Milady sipped her tea calmly, peering out at the landscape that lay beyond the balcony. Though she was not certain that the sky would clear up in time to take a walk, she was almost certain that the game was going well.
“If you were actually serious about chess,” the man sitting across from her said, “you might spend more time looking at the board and less time gazing at the scenery.”
“Never,” Milady snarled, looking across the table at her opponent. “You will never beat me at chess.”
“I just did,” her opponent said. He adjusted his top hat ever so slightly. “Checkmate.”
Milady’s eyes grew wide with shock. Hardly anyone beat her at chess, especially not a men, and especially extra-especially not men who owned white terriers rather than black poodles.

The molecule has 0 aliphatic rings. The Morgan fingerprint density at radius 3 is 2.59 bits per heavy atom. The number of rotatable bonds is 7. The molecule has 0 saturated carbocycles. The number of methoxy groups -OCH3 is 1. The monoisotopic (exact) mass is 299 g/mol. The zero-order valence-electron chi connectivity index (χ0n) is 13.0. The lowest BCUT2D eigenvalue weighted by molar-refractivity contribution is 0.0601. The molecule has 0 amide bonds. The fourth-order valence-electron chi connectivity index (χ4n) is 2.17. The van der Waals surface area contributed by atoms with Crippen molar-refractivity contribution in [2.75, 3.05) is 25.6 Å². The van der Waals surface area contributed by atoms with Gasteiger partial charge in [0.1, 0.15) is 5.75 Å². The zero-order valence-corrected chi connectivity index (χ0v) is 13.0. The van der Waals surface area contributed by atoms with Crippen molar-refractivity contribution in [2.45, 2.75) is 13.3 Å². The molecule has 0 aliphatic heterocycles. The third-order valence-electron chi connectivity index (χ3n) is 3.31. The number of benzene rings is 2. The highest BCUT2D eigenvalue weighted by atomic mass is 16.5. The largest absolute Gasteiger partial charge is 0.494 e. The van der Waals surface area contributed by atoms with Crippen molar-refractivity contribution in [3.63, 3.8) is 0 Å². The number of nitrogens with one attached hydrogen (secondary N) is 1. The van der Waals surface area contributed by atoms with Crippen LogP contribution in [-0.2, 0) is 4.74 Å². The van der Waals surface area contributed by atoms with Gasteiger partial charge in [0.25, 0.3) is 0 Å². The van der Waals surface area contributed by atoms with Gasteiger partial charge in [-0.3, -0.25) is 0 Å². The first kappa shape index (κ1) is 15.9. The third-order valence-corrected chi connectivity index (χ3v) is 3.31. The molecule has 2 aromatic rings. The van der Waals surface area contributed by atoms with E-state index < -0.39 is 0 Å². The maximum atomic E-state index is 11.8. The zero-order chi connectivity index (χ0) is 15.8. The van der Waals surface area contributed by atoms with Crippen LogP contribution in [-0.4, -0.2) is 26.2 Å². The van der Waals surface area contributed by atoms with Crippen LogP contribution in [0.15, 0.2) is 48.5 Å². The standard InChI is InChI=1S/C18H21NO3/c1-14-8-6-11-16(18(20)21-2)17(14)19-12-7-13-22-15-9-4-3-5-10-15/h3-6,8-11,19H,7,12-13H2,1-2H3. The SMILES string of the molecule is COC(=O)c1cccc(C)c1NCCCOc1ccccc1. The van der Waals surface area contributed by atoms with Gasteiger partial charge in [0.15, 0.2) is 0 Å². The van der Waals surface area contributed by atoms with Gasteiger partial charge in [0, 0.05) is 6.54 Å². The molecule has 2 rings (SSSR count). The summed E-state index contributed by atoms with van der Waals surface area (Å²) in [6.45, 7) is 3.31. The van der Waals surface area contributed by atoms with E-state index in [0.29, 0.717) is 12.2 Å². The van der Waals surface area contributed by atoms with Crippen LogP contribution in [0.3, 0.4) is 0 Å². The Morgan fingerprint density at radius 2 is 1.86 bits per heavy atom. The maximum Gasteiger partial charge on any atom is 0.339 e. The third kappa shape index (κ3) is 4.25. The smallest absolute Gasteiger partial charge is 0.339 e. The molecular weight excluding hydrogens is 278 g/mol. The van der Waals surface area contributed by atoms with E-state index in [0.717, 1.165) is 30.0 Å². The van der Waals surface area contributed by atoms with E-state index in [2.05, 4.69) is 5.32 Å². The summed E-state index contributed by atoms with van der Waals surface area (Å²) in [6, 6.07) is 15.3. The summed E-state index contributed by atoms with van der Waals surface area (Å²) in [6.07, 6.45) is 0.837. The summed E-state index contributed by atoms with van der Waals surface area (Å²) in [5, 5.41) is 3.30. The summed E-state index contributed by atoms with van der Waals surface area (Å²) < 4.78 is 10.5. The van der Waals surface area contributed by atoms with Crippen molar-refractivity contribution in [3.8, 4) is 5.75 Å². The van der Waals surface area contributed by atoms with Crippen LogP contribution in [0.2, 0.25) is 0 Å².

“Well,” said Milady, “if we’ve finished the game, I suppose you can leave.”
The man gave her a small smile, as if he were gloating. Milady was quite sure he was.
“If you’re going to sit there and make rude remarks,” she said, “then you can leave at once.”
Her opponent didn’t dare to mention that he hadn’t said anything at all. He had seen that glint in her eyes only once before, and it had spelled trouble. But he wasn’t about to leave.
Milady threw the teacup at the man, who seemed to disappear as soon as it was thrown. If you looked closely, just as the hot liquid was splashing on the carpeted floor, you would have seen two birds, one black, and one white, chasing one another against the dark sky.